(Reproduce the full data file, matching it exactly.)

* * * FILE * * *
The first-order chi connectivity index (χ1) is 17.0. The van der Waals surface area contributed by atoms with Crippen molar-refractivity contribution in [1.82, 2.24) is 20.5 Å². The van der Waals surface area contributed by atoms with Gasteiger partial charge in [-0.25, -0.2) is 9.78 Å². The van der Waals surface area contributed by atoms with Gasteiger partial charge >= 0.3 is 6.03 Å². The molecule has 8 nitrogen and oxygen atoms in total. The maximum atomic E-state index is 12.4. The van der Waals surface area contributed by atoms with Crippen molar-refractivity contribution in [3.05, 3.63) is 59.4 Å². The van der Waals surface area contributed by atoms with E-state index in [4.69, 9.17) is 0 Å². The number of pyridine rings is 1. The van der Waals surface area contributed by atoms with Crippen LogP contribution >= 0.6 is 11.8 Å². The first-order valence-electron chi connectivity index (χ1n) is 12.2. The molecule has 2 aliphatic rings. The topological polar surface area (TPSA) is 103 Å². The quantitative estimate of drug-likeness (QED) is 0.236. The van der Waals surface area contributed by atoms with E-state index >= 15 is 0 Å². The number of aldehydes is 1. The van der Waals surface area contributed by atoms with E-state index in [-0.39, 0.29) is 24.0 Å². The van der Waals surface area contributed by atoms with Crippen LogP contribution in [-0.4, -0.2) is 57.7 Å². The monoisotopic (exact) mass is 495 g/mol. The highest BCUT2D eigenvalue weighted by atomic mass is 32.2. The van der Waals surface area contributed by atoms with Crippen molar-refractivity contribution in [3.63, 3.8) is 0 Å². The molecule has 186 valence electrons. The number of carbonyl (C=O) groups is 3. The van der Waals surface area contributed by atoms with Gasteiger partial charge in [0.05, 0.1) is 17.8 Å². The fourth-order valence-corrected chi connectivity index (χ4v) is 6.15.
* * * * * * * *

The first-order chi connectivity index (χ1) is 17.0. The van der Waals surface area contributed by atoms with Crippen molar-refractivity contribution in [1.82, 2.24) is 20.5 Å². The van der Waals surface area contributed by atoms with Gasteiger partial charge in [-0.25, -0.2) is 9.78 Å². The van der Waals surface area contributed by atoms with Gasteiger partial charge >= 0.3 is 6.03 Å². The molecule has 8 nitrogen and oxygen atoms in total. The maximum atomic E-state index is 12.4. The van der Waals surface area contributed by atoms with Crippen molar-refractivity contribution in [3.05, 3.63) is 59.4 Å². The van der Waals surface area contributed by atoms with E-state index in [4.69, 9.17) is 0 Å². The number of pyridine rings is 1. The van der Waals surface area contributed by atoms with Crippen LogP contribution >= 0.6 is 11.8 Å². The first-order valence-electron chi connectivity index (χ1n) is 12.2. The molecule has 2 aliphatic rings. The topological polar surface area (TPSA) is 103 Å². The quantitative estimate of drug-likeness (QED) is 0.236. The van der Waals surface area contributed by atoms with E-state index >= 15 is 0 Å². The number of aldehydes is 1. The van der Waals surface area contributed by atoms with E-state index in [-0.39, 0.29) is 24.0 Å². The van der Waals surface area contributed by atoms with Crippen LogP contribution in [-0.4, -0.2) is 57.7 Å². The monoisotopic (exact) mass is 495 g/mol. The highest BCUT2D eigenvalue weighted by atomic mass is 32.2. The van der Waals surface area contributed by atoms with Crippen molar-refractivity contribution in [3.63, 3.8) is 0 Å². The molecule has 186 valence electrons. The number of carbonyl (C=O) groups is 3. The van der Waals surface area contributed by atoms with Gasteiger partial charge in [0.05, 0.1) is 17.8 Å². The fourth-order valence-corrected chi connectivity index (χ4v) is 6.15.